In a recent district court case out of Seattle, Washington (Moore v. U.S., DC Wash. Apr. 8, 2015), a taxpayer was held liable for four year’s worth of civil penalties for failing to file Reports of Foreign Bank and Financial Accounts (FBARs) and he failed to establish reasonable cause for his failures.
The experienced international tax lawyer at Columbus, Ohio-based law firm Porter Law Office, LLC represents U.S. taxpayers residing in the U.S. and abroad in reporting their foreign accounts under one of several Internal Revenue Service (“IRS”) offshore voluntary disclosure programs, such as the OVDP.
Contact tax attorney at Columbus, Ohio-based Porter Law Office, LLC to discuss your delinquent FBAR filing options under the IRS’s voluntary disclosure programs, including the OVDP.
Reasonable Cause for FBAR Failures
Moore case highlights what is not reasonable cause for FBAR penalties
An individual has reasonable cause for failing to file an FBAR when the individual exercises ordinary business care and prudence. The taxpayer in Moore claimed that he inquired with a Bahamian law firm about the tax implications of incorporating and running a business in the Bahamas. Mr. Moore was a U.S. citizen.
The problem with Mr. Moore’s argument was that he did not show the court any advice he received that made him believe he did not have an obligation to report the business’s account to the IRS. Moreover, when his Bahamian account migrated to Switzerland he met with bank representatives but declined to ask about his obligation to report the account to the IRS. Mr. Moore’s could not establish reasonable cause because he was acting with willful blindness.
Failure to Read Form Instructions and Disclose Info to Tax Preparer
Further, the court rejected Mr. Moore’s claim that the foreign accounts question on Schedule B (1040) did not apply to him because the foreign account was held in the name of his foreign corporation. By reading the instructions, Mr. Moore would have known that he should have answered “yes” to the question on Schedule B because he owned more than 50-percent of the stock of a corporation that owned a foreign bank account. Because he did not inquire any further into his tax obligations, he did not have reasonable cause for his FBAR violations.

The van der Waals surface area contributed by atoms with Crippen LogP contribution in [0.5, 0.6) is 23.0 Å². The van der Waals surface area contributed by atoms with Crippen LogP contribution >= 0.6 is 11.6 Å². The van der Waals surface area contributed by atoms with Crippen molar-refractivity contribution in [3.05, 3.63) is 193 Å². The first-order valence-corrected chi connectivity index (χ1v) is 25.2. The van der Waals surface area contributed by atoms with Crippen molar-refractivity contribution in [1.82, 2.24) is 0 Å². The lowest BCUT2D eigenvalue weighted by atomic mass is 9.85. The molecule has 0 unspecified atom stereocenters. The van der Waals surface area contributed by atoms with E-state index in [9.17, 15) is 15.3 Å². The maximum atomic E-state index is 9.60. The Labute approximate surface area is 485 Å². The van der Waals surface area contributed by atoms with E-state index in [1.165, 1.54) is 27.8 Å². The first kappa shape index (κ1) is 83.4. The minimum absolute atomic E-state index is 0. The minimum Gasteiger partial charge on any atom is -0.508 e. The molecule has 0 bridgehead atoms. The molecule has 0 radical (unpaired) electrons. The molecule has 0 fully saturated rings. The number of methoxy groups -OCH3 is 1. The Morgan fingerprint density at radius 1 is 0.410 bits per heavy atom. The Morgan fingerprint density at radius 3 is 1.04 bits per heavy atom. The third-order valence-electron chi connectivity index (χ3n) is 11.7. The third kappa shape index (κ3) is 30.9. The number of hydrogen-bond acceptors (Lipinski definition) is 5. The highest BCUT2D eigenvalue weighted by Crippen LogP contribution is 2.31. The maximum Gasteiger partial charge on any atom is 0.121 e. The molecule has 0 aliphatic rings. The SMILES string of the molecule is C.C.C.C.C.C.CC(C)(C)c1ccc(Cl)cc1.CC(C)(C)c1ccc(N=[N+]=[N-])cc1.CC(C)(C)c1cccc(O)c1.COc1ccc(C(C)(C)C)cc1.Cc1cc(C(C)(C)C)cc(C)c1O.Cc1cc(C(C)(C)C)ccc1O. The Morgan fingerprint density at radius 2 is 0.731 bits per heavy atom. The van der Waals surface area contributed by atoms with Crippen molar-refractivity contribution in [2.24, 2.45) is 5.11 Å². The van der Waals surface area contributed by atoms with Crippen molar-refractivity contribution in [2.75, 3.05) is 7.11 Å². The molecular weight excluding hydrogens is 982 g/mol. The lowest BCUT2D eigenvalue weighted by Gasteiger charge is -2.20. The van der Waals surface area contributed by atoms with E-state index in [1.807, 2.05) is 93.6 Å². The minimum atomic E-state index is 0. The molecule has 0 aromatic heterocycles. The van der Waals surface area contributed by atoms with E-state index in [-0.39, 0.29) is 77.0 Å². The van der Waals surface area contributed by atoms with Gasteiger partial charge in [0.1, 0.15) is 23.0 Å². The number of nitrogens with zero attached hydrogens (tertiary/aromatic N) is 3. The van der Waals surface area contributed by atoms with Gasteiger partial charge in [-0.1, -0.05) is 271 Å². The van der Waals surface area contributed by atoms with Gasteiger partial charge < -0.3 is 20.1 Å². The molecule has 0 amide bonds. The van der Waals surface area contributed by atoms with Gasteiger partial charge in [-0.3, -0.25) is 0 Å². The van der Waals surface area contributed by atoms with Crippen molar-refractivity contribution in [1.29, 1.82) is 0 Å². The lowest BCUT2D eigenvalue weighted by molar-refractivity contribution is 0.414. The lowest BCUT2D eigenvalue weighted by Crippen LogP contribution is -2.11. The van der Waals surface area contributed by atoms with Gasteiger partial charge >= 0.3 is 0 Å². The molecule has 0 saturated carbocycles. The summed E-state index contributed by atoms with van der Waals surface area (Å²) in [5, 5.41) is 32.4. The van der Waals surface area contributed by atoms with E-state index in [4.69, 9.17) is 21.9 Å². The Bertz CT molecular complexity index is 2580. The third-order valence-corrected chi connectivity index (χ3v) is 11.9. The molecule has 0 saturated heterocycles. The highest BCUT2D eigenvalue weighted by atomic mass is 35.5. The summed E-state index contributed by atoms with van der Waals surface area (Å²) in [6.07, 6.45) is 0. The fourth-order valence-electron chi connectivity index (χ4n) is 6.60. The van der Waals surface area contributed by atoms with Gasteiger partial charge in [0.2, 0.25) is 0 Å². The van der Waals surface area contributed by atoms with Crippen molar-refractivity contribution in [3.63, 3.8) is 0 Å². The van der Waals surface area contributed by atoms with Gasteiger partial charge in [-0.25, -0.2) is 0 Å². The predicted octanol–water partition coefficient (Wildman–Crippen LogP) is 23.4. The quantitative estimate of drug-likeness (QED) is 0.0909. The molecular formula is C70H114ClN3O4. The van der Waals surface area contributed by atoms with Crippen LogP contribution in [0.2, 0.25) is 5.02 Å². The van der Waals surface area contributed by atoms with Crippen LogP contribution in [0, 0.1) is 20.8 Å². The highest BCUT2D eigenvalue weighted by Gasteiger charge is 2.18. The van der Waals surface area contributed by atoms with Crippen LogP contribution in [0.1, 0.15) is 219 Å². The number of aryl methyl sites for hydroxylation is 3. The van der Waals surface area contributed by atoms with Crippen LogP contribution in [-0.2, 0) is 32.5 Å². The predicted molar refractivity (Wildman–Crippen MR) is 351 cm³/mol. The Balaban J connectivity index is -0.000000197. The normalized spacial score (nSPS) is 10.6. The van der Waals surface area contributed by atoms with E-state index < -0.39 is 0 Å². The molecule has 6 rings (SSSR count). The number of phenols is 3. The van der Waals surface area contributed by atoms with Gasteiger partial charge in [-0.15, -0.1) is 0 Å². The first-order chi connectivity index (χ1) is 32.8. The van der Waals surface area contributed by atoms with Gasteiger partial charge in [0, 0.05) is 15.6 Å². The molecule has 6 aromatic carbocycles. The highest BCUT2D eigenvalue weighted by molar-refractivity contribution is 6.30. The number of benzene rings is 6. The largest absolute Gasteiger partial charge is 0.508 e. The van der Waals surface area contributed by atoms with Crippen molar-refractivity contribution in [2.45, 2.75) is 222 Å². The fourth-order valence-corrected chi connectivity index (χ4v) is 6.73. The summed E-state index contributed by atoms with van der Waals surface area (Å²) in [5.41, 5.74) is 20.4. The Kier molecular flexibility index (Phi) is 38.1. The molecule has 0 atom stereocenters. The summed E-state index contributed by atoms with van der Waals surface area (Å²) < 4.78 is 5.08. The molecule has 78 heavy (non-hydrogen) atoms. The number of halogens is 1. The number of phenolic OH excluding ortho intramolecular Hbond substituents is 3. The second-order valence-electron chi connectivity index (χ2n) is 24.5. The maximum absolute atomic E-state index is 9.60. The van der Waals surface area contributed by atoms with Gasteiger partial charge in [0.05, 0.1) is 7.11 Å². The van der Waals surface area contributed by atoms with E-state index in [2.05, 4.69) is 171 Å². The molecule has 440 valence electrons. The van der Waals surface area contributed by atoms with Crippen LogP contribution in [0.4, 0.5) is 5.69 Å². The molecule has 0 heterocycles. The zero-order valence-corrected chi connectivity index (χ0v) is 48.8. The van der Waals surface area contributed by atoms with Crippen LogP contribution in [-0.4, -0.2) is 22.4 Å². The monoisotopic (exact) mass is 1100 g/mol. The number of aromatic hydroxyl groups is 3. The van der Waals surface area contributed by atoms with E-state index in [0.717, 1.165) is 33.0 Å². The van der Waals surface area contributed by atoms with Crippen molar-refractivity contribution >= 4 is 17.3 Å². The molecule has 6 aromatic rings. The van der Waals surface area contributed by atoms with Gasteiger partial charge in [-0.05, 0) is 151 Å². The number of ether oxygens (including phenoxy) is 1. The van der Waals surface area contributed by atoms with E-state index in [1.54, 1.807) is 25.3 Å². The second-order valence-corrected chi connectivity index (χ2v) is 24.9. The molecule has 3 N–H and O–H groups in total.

Finally, there was no evidence that Mr. Moore disclosed the existence of his foreign account to his tax preparer. Evidence that he ignored relevant questions on Schedule B and in tax organizers was also evidence of willful conduct. In addition, the IRS’s penalty assessment procedures served all of the purposes of due process. It ensured that the individual received notice of the penalty and an opportunity to contest it.
Contact Experienced Columbus Ohio Tax Lawyer
Voluntary Disclosure and FBAR Representation
The Columbus, Ohio tax attorney at the Columbus, Ohio-based law firm Porter Law Office, LLC has in depth experience resolving difficult voluntary disclosures for reporting income from foreign investments and filing FBARs. By hiring Porter Law Office, LLC, you will be guided through your international tax compliance obligations to the best possible resolution at the least overall cost. Ohio tax lawyer Matthew R. Porter is an experienced international tax attorney who understands what it takes to overcome the legal hurdles associated with FATCA and to file delinquent FBARs under the IRS’s voluntary disclosure procedures. Schedule a free consultation today to discuss your delinquent FBAR filing options.